* * * * out of * * * *

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Exclusive Interview with Ben Ketai about ‘Beneath’

Ben Katei

He has made a place for himself in the horror genre with the “30 Days of Night: Dust to Dust” miniseries and the web series “Chosen.” Now with “Beneath,” Ben Ketai breaks into the feature film realm with a story about a bunch of coal miners who get trapped several hundred feet underground after a catastrophic accident. The movie stars Jeff Fahey as veteran coal miner who spends the last day on the job with his co-workers and his daughter Samantha (Kelly Noonan) when the accident happens, and they have to work together to escape the mine before madness and toxic gasses kill them.

I got to speak with Ketai over the phone, and it was great fun talking with him as he explained what it was like working with Fahey, the challenges of maintaining a strong level of suspense for ninety minutes, and the research he did on coal miners for this movie. “Beneath” might look like your typical horror movie, but in many ways, it isn’t.

Beneath movie poster

Ben Kenber: I thought this movie was very riveting and I like how you managed to keep the suspense up until the very end. How much of a challenge was it to maintain that suspense from start to finish? It could not have been easy.

Ben Ketai: One of the challenges when doing a horror movie like this where you are stuck in one space for the entire film, and I give all the credit to Chris (Valenziano) and Patrick (Doody), the writers, is figuring out how to build a proper level of escalation that keeps the story moving without breaking the suspense until the very, very end. It definitely makes my job much easier when you have a creative group of people like that.

Ben Kenber: This is definitely an interesting story for a horror movie. There have been a lot of stories in the news over the past years of mines collapsing and miners being trapped for an agonizing period of time. Was there a specific event that inspired the story for this film?

Ben Ketai: It was really, for Patrick and Chris, the Chilean coal miners and what they went through was the first seedlings of the idea. And then while they were working on it, I think there were a couple more incidents that came along and so we had a lot of different unfortunate happenings that allowed us to draw inspiration from. A lot the inspiration for the film also comes from just coal miners who haven’t been in collapses, and Chris and Patrick did extensive research while writing the script talking to coal miners and visiting coal mines in West Virginia. We had a recently retired coal miner talk to our cast before production. It was like a little seminar on what it’s like to be a coal miner. There were lots of wonderful sources of inspiration.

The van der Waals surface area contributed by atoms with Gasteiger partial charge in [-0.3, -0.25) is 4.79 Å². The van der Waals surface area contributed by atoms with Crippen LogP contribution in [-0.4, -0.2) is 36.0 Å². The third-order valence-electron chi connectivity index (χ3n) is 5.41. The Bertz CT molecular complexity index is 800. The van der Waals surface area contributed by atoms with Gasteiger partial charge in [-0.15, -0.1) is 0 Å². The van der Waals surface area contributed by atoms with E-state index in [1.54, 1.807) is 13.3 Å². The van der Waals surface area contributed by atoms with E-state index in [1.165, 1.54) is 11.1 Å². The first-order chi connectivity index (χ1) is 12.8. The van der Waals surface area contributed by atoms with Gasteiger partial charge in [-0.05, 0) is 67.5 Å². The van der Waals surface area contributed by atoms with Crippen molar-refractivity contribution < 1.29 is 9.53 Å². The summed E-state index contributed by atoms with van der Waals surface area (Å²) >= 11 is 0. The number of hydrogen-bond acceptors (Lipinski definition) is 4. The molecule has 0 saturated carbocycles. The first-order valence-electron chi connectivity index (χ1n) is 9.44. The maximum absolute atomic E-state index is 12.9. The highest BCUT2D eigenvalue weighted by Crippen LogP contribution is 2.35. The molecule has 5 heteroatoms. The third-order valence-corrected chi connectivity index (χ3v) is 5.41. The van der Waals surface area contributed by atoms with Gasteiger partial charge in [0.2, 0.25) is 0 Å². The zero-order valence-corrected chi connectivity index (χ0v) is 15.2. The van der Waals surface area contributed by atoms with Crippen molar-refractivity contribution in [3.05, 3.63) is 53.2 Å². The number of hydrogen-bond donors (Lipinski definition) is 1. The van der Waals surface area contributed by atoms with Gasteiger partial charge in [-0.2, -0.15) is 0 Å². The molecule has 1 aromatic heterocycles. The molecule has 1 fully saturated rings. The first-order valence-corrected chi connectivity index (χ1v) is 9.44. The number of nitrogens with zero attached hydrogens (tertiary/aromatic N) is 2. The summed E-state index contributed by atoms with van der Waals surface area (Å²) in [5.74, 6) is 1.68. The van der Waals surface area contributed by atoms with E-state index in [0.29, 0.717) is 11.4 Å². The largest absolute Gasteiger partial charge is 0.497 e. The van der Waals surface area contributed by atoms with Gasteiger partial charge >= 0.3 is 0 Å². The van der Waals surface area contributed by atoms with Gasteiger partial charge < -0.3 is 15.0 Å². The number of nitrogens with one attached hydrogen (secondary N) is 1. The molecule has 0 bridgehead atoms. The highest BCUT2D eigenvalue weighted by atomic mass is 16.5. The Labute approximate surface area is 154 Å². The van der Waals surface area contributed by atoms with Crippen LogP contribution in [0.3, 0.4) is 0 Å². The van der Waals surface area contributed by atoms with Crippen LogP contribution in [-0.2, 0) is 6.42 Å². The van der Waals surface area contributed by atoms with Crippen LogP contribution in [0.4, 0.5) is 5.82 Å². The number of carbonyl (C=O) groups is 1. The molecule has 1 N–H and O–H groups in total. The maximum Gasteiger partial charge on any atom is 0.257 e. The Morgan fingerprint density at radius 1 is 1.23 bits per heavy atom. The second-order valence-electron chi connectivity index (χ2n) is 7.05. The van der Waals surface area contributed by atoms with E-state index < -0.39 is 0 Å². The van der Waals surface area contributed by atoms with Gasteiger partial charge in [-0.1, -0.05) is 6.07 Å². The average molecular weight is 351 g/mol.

Ben Kenber: Where exactly was this movie shot? It looks like a real coal mine, but I came out of it not knowing if it was actually a movie set or not.

Ben Ketai: We actually shot it on a soundstage in Culver City, and pretty much everything you see inside the mine was constructed by our brilliant and very resourceful production designer Michael Barton.

Ben Kenber: At times, I thought it looked so real.

Ben Ketai: I had to remind myself sometimes when we were actually on set. I would start to get claustrophobic, and I had to remind myself that we were on a soundstage and that there was sunlight outside.

Ben Kenber: While watching “Beneath,” I was reminded of a number of other movies like “The Descent” where a group of women went cave dwelling and encountered a bunch of vicious monsters. Was there any movie which inspired you or played through your mind while you were making “Beneath?”